the principal longitudinal area of a church, extending from the main entrance or narthex to the chancel, usually flanked by aisles of less height and breadth: generally used only by the congregation.

1665–75; < Medieval Latin nāvis, Latin: ship; so called from the resemblance in shape

knave, naval, nave (see synonym study at knave). Unabridged
Based on the Random House Dictionary, © Random House, Inc. 2014.
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World English Dictionary
nave1 (neɪv)
the central space in a church, extending from the narthex to the chancel and often flanked by aisles
[C17: via Medieval Latin from Latin nāvis ship, from the similarity of shape]

nave2 (neɪv)
the central block or hub of a wheel
[Old English nafu, nafa; related to Old High German naba]

Collins English Dictionary - Complete & Unabridged 10th Edition
2009 © William Collins Sons & Co. Ltd. 1979, 1986 © HarperCollins
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Word Origin & History

"main part of a church," 1673, from Sp. or It. nave, from M.L. navem (nom. navis) "nave of a church," from L. navis "ship" (see naval), on some fancied resemblance in shape.

"hub of a wheel," O.E. nafu, from P.Gmc. *nabo-, perhaps connected with the root of navel (q.v.) on notion of centrality (cf. L. umbilicus "navel," also "the end of a roller of a scroll," Gk. omphalos "navel," also "the boss of a shield").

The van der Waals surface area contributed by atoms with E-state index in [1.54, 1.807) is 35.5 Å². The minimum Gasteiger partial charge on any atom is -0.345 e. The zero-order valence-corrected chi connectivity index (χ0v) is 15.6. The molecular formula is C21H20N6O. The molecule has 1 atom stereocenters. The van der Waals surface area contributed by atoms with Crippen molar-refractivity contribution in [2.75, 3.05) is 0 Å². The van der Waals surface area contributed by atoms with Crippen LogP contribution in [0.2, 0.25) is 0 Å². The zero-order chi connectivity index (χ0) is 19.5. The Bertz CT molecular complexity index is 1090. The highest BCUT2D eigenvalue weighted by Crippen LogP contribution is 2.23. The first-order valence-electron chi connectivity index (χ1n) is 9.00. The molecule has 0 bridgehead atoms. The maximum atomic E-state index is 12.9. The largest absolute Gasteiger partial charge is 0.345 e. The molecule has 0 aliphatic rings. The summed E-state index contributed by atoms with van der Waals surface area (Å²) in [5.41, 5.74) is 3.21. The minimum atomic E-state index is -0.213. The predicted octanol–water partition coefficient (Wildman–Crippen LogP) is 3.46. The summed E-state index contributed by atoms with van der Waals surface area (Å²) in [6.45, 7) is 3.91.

Online Etymology Dictionary, © 2010 Douglas Harper
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Example sentences
The forum will be held in the nave and will cover both the architectural and
  historical significance of the cathedral.
You'll see the whole story painted on the ceiling of the main nave.
For now, the crossing and the chapels around the apse are open, reached through
  a shed that runs through the nave.
The gunboat would nave shelled the guerrillas, but that they protected
  themselves with the prisoners they had captured.
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